Ever since its inception in 2004, T20I cricket has undergone a myriad of changes, and with each alteration, the nuances of the game have also changed. Yet, when it comes to batting, opening remains the most important aspect in this format of the game, since much of a team’s success hinges on the performances of the two chosen batters who lead the batting unit from the front.
On this list, we will rank the top five opening pairs that we will see in T20 World Cup 2022:
5. India – Rohit Sharma and KL Rahul
If the judging parameter of this list was name and stature, perhaps, India would have ranked first. Skipper Rohit Sharma is the leading run-scorer in this format with 3737 runs. His opener partner, KL Rahul ranks third for India with 2137 runs.
Yet, if we opt for a neutral analysis where current form and efficacy are given utmost priority, the Rohit-Rahul opening pair will not rank higher than the fifth position. Since the last T20 World Cup, India have changed their batting approach to an England-esque aggressive style.
Rohit Sharma’s strike rate over the last eleven months in T20I cricket is almost 150, but on the flip side, his average has taken a nosedive, dipping under 30. KL Rahul’s case is exactly the opposite. He has been able to play longer knocks more comfortably than his captain, but on most occasions, those long knocks have arrived at the expense of a handful of deliveries.
In 2022, Sharma has struck only a couple of T20I half-centuries. On the contrary, Rahul has scored four half-centuries this year despite playing fewer games, but only one of those knocks had a strike rate in excess of 160. To do well in the upcoming event, head coach Rahul Dravid would want synchronization between his two openers.
4. New Zealand – Finn Allen and Devon Conway
New Zealand have lost only two of their 14 T20I matches in 2022, and given their current form, it will not be an exaggeration to claim that last season’s finalists will be prepared to go one step further this time around.
The Blackcaps have used an opening combination of Finn Allen and Devon Conway in most of their T20I matches this year, and after all that the duo has produced over the last few months, it will be harsh if either is benched for the upcoming tournament.
Devon Conway is not the most aggressive among the modern-day openers, but he makes up for it with his incredible post-T20 World Cup 2021 average of 65.
In his last nine matches, the left-handed batter has been dismissed under 35 on only one occasion, while he also has scored two half-centuries in his last three fixtures.
Finn Allen’s post-2021 T20 WC average of 33.50 is not underwhelming, but it certainly looks a tad pale in comparison with his partner’s figure. Yet, the youngster has a crucial role to play in New Zealand’s team, as he bats in the fifth gear from the first delivery. He recorded a strike rate of 140+ in four of his last five matches.
In an era where the biggest tacticians of the game are strategizing a planned eradication of the phrase ‘sheet anchor,’ both Azam and Rizwan seem to be tailormade for that phrase.
They play long knocks more often than not, but in the process of doing so, they also use up a considerable chunk of the 20 allotted overs, thereby pressurizing the middle-order to fire in every match.
The pair have played a combined 33 T20I matches this year, but both Azam and Rizwan recorded a strike rate north of 150 on only one occasion. The green shirts will need a change their approach this time around, as it is imperative for at least either of the two to bat at a higher strike rate.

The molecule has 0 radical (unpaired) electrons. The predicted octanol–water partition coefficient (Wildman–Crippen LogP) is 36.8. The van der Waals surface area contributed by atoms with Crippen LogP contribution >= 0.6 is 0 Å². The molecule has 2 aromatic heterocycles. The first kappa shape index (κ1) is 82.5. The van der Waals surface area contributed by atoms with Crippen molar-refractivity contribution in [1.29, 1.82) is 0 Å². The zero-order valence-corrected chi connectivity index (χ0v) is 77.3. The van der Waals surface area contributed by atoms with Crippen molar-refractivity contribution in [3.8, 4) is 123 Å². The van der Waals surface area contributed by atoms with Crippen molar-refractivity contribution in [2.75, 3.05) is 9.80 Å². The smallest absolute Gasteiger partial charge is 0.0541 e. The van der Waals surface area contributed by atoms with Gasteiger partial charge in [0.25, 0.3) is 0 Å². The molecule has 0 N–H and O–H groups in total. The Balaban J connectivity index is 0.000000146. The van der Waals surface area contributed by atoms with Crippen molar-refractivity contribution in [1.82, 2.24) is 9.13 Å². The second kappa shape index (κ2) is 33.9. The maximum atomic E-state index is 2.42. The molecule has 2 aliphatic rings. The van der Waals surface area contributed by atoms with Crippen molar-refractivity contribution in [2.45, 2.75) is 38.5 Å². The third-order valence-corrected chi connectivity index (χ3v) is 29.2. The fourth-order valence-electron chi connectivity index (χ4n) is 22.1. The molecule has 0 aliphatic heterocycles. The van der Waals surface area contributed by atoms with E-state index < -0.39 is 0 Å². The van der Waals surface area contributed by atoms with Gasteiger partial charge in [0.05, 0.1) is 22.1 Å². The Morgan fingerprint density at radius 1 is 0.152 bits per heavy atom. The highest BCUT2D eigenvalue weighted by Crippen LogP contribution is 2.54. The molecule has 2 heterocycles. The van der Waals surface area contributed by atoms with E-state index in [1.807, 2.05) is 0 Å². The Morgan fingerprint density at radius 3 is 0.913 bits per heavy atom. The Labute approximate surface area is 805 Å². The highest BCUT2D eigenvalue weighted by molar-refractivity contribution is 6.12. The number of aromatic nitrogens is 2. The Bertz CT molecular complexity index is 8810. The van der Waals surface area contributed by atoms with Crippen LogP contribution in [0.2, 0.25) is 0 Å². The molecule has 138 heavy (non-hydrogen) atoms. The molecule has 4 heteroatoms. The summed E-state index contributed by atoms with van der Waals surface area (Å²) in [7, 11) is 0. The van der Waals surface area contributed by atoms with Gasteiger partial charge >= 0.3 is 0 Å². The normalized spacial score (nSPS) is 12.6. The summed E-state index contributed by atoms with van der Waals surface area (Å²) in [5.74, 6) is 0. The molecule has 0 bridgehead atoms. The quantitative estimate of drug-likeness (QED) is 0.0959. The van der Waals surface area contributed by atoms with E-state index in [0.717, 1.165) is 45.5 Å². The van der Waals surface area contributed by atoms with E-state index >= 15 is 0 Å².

3. Pakistan – Babar Azam and Mohammad Rizwan
Solely based on runs scored, Pakistan would have secured gold on this list. Mohammad Rizwan has scored 1080 runs in T20I cricket since that ill-fated semi-final defeat against Australia last year – more than the combined tally of most teams' opening pairs.
His partner is skipper Babar Azam, who has accumulated 709 runs since that match. Yet, despite combining to score 1789 runs at an impressive average, Azam and Rizwan’s pair have been assigned the third rank owing to one significant factor – their strike rates.
2. England – Jos Buttler and Alex Hales
It will not be unfair to credit England for the batting style many teams have inculcated in recent times, and while they have had their share of failures with the chosen strategy, the Three Lions never deviated from their strategy.
Their skipper, Jos Buttler, has recorded a strike rate of 189.01 since last year’s T20 World Cup. Since making a comeback into the national team, Alex Hales has also done well to adapt England’s plan.
However, their ultra-aggressive batting approach has its flaws, as both batters’ average post last year's T20 World Cup is less than 30. If only either of the two can hold the fort for a little longer, England’s chances of lifting the silverware will take a massive jump.
1. Australia – David Warner and Aaron Finch
David Warner and Aaron Finch’s opening pair sits atop our list for not only their statistics, but with the home advantage also being taken into consideration. Warner is in a scintillating run of form currently, having scored four half-centuries in his last 10 T20I matches.
Finch’s numbers are not as impressive, but he was Australia’s second-highest run-scorer in the recently concluded two-match series against West Indies, and also looked decent in his 15-ball 31 in the second T20I against India. If Warner plays in his usual rhythm and Finch is successful in providing him with support from the other end, it will be difficult to prevent Australia from getting good starts.
(Note: Statistics of the aforementioned batters have been used from matches where they have played as openers)